On february 23, we launch the brand new book: Reimagining civil society collaborations in development. Starting from the South. Researchers and practitioners from the Global South and North developed this book. It connects directly with current debates on decolonizing development, locally led development, #Shiftthepower and localization! It re-centers Civil Society collaborations in development, offering Southern-centred ways of understanding and developing collaborations, in theory and practice. The book is funded Wageningen University and Partos, and thus free available.
While there is much discussion of localization, decolonization and ‘shifting power’ in civil society collaborations in development, the debate thus far centers on the aid system. This book directs attention to CSOs as drivers of development in various contexts that we refer to as the Global South. This book takes a transformative stance, reimagining roles, relations and processes. It does so from five complementary angles:
- Southern CSOs reclaiming the lead,
- Displacement of the North-South dyad,
- Southern-centred questions,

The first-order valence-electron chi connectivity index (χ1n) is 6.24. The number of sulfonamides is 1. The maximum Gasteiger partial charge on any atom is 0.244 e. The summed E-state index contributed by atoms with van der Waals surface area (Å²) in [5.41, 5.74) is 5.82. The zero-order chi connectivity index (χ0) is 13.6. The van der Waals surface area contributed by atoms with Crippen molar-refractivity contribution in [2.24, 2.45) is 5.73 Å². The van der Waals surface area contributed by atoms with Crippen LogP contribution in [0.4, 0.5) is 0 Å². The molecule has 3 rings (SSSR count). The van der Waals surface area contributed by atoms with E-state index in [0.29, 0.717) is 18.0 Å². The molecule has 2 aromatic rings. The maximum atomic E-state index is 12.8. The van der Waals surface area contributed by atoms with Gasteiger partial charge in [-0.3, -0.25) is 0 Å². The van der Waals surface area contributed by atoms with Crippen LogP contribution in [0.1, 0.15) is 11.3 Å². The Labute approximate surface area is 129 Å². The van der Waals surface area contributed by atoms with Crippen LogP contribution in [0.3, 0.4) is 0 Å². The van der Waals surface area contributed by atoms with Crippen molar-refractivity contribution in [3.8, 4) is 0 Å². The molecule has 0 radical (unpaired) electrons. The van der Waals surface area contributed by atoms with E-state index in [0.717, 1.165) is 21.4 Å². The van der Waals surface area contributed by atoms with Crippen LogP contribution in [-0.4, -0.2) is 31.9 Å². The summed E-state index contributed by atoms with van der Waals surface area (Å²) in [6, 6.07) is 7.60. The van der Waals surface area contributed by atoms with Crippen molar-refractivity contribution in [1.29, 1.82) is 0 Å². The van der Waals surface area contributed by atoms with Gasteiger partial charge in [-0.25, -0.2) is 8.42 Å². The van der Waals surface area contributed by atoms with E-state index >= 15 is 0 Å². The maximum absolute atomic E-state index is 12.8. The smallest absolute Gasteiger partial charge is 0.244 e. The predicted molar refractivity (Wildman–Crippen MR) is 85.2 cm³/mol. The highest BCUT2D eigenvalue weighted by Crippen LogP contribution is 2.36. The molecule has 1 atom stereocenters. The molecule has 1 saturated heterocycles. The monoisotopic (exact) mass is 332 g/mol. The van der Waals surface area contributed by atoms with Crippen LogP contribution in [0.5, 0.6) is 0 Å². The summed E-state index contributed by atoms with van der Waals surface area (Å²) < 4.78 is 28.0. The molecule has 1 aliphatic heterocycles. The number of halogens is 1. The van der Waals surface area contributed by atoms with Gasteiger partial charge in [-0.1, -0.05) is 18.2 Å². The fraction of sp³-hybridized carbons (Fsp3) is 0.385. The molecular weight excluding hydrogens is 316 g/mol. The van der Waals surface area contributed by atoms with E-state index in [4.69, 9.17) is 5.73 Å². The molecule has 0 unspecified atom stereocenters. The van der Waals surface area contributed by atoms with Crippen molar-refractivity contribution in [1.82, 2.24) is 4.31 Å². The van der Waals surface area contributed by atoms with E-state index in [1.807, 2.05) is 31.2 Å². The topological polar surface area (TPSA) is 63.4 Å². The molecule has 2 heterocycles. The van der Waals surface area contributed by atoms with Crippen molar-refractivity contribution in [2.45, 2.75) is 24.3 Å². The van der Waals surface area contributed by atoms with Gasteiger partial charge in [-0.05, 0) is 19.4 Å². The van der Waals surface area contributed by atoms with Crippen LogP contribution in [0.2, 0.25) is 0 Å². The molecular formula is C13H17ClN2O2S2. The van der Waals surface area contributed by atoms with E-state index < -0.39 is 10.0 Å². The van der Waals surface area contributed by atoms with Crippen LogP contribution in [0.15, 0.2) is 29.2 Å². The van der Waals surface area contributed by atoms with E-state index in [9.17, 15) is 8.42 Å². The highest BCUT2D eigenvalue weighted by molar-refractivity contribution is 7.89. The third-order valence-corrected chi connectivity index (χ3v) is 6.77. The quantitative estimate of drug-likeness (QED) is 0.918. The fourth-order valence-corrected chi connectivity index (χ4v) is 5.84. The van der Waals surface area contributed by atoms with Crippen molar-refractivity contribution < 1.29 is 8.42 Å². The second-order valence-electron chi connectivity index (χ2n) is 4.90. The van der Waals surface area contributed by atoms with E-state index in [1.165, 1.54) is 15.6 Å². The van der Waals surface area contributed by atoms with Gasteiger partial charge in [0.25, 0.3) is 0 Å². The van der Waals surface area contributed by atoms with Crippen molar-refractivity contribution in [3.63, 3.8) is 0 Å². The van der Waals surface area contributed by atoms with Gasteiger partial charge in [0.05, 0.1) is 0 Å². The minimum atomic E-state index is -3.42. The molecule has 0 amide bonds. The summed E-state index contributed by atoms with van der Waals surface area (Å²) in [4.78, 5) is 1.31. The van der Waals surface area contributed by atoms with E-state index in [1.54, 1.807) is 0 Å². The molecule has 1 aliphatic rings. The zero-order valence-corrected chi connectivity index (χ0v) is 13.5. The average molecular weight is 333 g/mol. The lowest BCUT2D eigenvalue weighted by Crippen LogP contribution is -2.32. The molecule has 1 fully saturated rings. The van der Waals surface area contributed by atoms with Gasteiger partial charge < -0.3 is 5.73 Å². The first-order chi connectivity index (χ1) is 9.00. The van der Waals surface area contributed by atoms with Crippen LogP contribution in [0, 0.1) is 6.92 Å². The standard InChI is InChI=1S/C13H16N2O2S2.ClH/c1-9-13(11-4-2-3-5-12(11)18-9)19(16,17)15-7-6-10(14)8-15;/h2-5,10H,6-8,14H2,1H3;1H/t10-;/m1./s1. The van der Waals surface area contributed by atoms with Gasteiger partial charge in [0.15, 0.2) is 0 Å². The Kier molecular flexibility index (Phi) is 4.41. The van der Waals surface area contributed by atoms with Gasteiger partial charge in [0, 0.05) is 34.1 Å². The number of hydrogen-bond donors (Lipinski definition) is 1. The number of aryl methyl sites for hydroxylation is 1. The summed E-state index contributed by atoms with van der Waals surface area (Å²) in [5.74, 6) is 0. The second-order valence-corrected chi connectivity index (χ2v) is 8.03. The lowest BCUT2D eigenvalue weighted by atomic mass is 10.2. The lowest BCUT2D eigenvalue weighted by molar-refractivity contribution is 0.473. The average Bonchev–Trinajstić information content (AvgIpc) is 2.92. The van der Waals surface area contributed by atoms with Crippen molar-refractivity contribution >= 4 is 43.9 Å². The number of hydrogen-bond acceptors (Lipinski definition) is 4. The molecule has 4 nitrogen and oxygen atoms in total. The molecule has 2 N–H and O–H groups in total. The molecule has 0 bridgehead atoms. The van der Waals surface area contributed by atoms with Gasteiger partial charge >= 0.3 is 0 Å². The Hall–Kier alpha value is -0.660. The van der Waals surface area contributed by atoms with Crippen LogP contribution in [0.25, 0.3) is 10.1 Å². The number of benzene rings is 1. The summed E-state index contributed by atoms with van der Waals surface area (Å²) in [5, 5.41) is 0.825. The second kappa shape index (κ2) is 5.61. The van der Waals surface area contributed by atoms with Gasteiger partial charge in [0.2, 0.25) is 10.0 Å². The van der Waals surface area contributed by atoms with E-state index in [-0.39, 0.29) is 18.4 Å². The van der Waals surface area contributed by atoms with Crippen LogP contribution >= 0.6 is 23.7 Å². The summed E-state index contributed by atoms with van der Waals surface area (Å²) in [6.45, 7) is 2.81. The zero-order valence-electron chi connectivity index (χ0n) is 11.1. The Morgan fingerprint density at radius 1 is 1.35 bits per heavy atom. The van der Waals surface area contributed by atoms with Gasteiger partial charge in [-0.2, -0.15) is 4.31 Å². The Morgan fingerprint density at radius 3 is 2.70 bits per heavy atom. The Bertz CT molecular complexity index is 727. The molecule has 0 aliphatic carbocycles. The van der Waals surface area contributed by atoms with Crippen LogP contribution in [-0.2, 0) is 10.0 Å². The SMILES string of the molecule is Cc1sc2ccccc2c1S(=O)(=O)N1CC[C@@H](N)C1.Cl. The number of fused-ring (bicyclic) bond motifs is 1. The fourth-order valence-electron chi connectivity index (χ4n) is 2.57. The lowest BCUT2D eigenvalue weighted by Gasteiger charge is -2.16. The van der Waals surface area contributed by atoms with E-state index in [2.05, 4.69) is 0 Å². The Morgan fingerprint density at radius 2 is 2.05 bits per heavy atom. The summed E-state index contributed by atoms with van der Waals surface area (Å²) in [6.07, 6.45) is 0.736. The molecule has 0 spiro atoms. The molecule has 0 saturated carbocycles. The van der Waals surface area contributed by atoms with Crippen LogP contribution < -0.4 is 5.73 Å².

- New roles for Northern actors, and
- New starting points for collaboration.
19 empirically grounded chapters
The book relativizes international collaboration, asking INGOs, Northern CSOs, and their donors to follow Southern CSOs’ leads, recognizing their contextually geared perspectives, agendas, resources, capacities, and ways of working. Based on 19 empirically grounded chapters, the book also offers an agenda for further research, design, and experimentation.
Emphasizing the need to ‘Start from the South’ this book thus re-imagines and re-centres Civil Society collaborations in development, offering Southern-centred ways of understanding and developing relations, roles, and processes, in theory and practice.
Read the open acces version of the book
The Open Access version of this book, available at Taylor Francis, has been made available under a Creative Commons Attribution-Non Commercial-No Derivatives (CC-BY-NC-ND) 4.0 license. Funded by Wageningen University and Partos.